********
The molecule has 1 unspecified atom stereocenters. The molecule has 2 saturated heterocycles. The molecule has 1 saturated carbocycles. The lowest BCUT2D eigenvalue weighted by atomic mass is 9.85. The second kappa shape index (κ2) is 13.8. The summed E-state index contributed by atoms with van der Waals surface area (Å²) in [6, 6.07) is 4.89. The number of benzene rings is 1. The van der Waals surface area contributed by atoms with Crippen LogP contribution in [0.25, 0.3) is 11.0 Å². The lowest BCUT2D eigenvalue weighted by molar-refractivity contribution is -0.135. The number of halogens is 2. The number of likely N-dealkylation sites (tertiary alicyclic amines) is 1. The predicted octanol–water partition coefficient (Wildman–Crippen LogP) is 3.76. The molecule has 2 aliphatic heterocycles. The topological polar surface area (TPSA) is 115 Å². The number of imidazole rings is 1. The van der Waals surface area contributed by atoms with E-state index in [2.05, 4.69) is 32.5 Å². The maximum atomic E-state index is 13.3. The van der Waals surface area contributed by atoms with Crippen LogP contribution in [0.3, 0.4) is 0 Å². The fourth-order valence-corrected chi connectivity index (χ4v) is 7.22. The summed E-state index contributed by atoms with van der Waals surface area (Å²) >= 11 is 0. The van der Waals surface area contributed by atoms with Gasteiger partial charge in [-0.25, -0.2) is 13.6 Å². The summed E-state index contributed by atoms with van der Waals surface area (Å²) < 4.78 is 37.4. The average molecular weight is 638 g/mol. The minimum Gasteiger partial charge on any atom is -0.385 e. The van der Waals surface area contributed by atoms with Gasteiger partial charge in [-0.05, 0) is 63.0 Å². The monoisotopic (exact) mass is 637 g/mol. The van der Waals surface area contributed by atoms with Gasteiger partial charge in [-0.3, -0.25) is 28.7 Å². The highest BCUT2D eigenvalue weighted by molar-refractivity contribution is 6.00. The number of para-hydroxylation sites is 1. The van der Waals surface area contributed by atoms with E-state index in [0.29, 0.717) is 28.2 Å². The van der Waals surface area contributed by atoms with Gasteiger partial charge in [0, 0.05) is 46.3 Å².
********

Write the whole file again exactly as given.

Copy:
The molecule has 1 unspecified atom stereocenters. The molecule has 2 saturated heterocycles. The molecule has 1 saturated carbocycles. The lowest BCUT2D eigenvalue weighted by atomic mass is 9.85. The second kappa shape index (κ2) is 13.8. The summed E-state index contributed by atoms with van der Waals surface area (Å²) in [6, 6.07) is 4.89. The number of benzene rings is 1. The van der Waals surface area contributed by atoms with Crippen LogP contribution in [0.25, 0.3) is 11.0 Å². The lowest BCUT2D eigenvalue weighted by molar-refractivity contribution is -0.135. The number of halogens is 2. The number of likely N-dealkylation sites (tertiary alicyclic amines) is 1. The predicted octanol–water partition coefficient (Wildman–Crippen LogP) is 3.76. The molecule has 2 aliphatic heterocycles. The topological polar surface area (TPSA) is 115 Å². The number of imidazole rings is 1. The van der Waals surface area contributed by atoms with E-state index in [2.05, 4.69) is 32.5 Å². The maximum atomic E-state index is 13.3. The van der Waals surface area contributed by atoms with Crippen LogP contribution in [0.3, 0.4) is 0 Å². The fourth-order valence-corrected chi connectivity index (χ4v) is 7.22. The summed E-state index contributed by atoms with van der Waals surface area (Å²) >= 11 is 0. The van der Waals surface area contributed by atoms with Gasteiger partial charge in [-0.25, -0.2) is 13.6 Å². The summed E-state index contributed by atoms with van der Waals surface area (Å²) < 4.78 is 37.4. The average molecular weight is 638 g/mol. The minimum Gasteiger partial charge on any atom is -0.385 e. The van der Waals surface area contributed by atoms with Gasteiger partial charge in [-0.05, 0) is 63.0 Å². The monoisotopic (exact) mass is 637 g/mol. The van der Waals surface area contributed by atoms with Gasteiger partial charge in [-0.3, -0.25) is 28.7 Å². The highest BCUT2D eigenvalue weighted by molar-refractivity contribution is 6.00. The number of para-hydroxylation sites is 1. The van der Waals surface area contributed by atoms with E-state index in [0.29, 0.717) is 28.2 Å². The van der Waals surface area contributed by atoms with Gasteiger partial charge in [0, 0.05) is 46.3 Å².